Music interview: Deuce & Charger

Deuce & Charger.
Deuce & Charger.
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Leeds electronic trio Deuce & Charger have spent the past year working with other city-based artists on a string of singles.

Their thirst for collaboration shows no sign of abating, with a fourth track now ready for release. Its title, Tear Down The Barricades might imply a universal call to arms yet, according to D&C’s Pete Bott, the band were aiming for something with a more complex and personal message.

“We’ve done stuff in the past that had a bit of a social commentary angle to it but we’re not Rage Against the Machine,” he says.

“On this one we wanted to do something which was more personal. A lot of people reach for a universal message; sometimes it’s better to write something which is personal in the hope that other people will connect with that message.”

Bott likes the fact that the lyric is “open to interpretation”. They invited Leeds singer Zola Marcelle to sing the chorus hook. “She’s amazing,” says Bott. “Although she normally writes her own stuff she connected with the chorus message of the song. She was saying when she read the lyric and heard the demo what ‘tear down the barricades’ mean to her which was slightly different to what I thought when I wrote it.

“For her barricades can be personal and mental rather than physical, you don’t think you can achieve what you want to achieve. For her life was about confounding expectations and breaking through.”

The verses were written by the rappers MC Sanity, Weezy Jefferson and Dialect. “It was interesting,” says Bott. “We had no idea what to expect when we gave it to them.”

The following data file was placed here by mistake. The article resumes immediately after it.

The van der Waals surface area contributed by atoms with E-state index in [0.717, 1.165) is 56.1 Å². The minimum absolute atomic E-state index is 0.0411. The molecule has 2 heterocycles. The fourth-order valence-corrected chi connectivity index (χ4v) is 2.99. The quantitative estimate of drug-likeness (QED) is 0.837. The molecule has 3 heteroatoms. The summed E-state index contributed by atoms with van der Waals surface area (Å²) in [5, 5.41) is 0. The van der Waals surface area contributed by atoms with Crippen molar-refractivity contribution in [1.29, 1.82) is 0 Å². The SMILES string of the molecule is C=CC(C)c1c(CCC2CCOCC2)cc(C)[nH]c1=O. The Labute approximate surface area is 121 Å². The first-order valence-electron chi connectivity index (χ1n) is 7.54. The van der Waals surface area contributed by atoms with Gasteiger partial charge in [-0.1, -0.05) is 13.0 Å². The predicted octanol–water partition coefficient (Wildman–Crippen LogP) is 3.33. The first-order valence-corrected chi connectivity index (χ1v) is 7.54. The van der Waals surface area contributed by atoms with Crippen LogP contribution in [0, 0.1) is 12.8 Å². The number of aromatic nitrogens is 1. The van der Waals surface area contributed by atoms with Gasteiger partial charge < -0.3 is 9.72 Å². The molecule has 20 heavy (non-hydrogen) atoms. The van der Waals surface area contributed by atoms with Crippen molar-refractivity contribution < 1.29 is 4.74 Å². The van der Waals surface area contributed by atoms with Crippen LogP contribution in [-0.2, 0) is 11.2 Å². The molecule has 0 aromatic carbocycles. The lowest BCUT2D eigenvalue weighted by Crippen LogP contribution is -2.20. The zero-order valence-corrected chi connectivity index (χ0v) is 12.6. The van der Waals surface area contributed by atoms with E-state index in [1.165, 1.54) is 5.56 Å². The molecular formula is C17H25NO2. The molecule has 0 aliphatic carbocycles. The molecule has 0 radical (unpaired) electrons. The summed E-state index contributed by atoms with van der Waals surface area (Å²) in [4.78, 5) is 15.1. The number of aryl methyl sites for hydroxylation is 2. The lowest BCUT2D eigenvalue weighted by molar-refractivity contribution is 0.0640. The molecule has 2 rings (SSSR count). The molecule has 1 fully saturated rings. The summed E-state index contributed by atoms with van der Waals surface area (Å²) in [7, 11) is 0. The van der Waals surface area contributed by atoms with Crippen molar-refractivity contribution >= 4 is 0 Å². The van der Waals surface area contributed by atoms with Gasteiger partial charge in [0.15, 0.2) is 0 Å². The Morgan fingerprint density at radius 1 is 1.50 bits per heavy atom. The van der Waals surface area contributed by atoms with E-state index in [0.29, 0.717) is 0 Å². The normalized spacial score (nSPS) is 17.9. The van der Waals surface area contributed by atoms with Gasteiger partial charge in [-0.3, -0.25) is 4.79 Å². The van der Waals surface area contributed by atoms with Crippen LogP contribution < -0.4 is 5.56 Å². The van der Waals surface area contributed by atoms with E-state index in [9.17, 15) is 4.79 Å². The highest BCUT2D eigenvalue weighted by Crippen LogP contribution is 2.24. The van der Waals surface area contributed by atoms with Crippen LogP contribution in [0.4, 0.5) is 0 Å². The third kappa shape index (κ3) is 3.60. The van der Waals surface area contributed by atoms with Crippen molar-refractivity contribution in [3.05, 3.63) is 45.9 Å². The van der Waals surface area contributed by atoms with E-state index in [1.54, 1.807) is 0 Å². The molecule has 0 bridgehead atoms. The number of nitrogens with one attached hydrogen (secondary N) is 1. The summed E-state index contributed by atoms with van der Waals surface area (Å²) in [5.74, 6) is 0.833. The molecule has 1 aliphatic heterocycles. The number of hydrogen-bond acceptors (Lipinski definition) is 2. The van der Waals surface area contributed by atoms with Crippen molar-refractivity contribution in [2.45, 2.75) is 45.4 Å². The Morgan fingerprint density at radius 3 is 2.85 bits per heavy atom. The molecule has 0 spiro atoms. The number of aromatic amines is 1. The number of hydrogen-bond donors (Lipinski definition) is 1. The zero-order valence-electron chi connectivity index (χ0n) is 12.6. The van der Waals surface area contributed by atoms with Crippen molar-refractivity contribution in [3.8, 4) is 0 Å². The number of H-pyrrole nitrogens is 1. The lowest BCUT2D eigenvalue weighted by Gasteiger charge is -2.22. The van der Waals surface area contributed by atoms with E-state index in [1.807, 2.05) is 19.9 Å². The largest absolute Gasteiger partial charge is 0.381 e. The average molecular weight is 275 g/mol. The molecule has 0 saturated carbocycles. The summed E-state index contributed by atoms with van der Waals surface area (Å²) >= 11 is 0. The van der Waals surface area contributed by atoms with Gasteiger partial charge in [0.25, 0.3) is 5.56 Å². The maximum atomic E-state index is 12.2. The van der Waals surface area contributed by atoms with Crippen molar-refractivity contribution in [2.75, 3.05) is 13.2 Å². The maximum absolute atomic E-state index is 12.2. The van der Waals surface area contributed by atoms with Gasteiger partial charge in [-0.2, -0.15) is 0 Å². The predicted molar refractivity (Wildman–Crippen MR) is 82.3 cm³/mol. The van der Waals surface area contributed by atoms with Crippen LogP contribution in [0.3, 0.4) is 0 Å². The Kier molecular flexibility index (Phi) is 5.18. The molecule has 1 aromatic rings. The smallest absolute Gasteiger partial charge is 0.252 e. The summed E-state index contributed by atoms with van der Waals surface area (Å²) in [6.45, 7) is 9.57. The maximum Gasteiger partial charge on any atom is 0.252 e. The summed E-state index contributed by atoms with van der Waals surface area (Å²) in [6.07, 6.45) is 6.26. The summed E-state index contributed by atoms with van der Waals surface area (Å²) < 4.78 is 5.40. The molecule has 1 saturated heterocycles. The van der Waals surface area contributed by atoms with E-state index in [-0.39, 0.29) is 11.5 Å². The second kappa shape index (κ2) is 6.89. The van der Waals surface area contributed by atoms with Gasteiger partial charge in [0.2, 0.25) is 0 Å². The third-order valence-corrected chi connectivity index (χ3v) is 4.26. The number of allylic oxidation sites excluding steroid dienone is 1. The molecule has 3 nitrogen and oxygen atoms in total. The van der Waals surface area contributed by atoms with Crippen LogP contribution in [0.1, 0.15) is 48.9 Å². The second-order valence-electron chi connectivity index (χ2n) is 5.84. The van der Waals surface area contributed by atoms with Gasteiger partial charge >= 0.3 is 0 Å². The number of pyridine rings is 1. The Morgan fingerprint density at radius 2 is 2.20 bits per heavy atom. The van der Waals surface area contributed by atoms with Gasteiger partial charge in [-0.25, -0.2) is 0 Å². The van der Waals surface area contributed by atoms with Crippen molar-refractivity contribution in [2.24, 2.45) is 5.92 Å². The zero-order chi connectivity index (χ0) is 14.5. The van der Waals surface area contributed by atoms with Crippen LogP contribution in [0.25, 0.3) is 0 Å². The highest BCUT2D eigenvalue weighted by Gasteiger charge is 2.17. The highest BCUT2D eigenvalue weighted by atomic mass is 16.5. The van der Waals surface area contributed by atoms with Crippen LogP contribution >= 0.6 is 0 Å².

Yet when 20-year-old Birmingham-based MC Sanity, a favourite of BBC Radio 1 Xtra, returned her contribution Bott admits it was “one of the most exciting moments in our brief existence of what we are doing, that verse absolutely smashed it, the lyrics are fantastic, she connected with the message in a slightly different way, mentioning social injustice, people being held back from achieving what they might because of inequalities”.

Leeds rapper Weezy Jefferson, who D&C previously worked with on the single Stop The Sky From Falling, added a “very poetic” lyric with “lots of metaphor”.

Dialect is the son of city singer The Reverend Chunky Butt Funky, who sang on D&C’s last release, Wild and Free. “Here’s got a slower delivery but he’s got real presence on the mic,” says Bott. As a young father determined to “do things on his own terms and still progress”, he offered another perspective. “His verse is absolutely mental in a great way,” says Bott. “It goes back to the original grime style, lots of atmosphere and energy and ad libs.”

Tear Down TheBarricades premiered on Alan Raw’s show, BBC Introducing West Yorkshire, and is out now. “There was a political angle to an extent,” Bott says of the release date. “With the General Election and the May Day riots it’s a time when political tensions can be quite high. There’s a lot of rhetoric and excited opinions.

“It was important for us to have a track out at that time which is about self-determination, people taking out what they want from life, working with other people to achieve that in a harmonious kind of way, seeing what positive things can be achieved when you work together.”

For more information visit http://www.deuceandcharger.com/

Jesca Hoop at Brudenell Social Club, Leeds. Picture: Gary Brightbart

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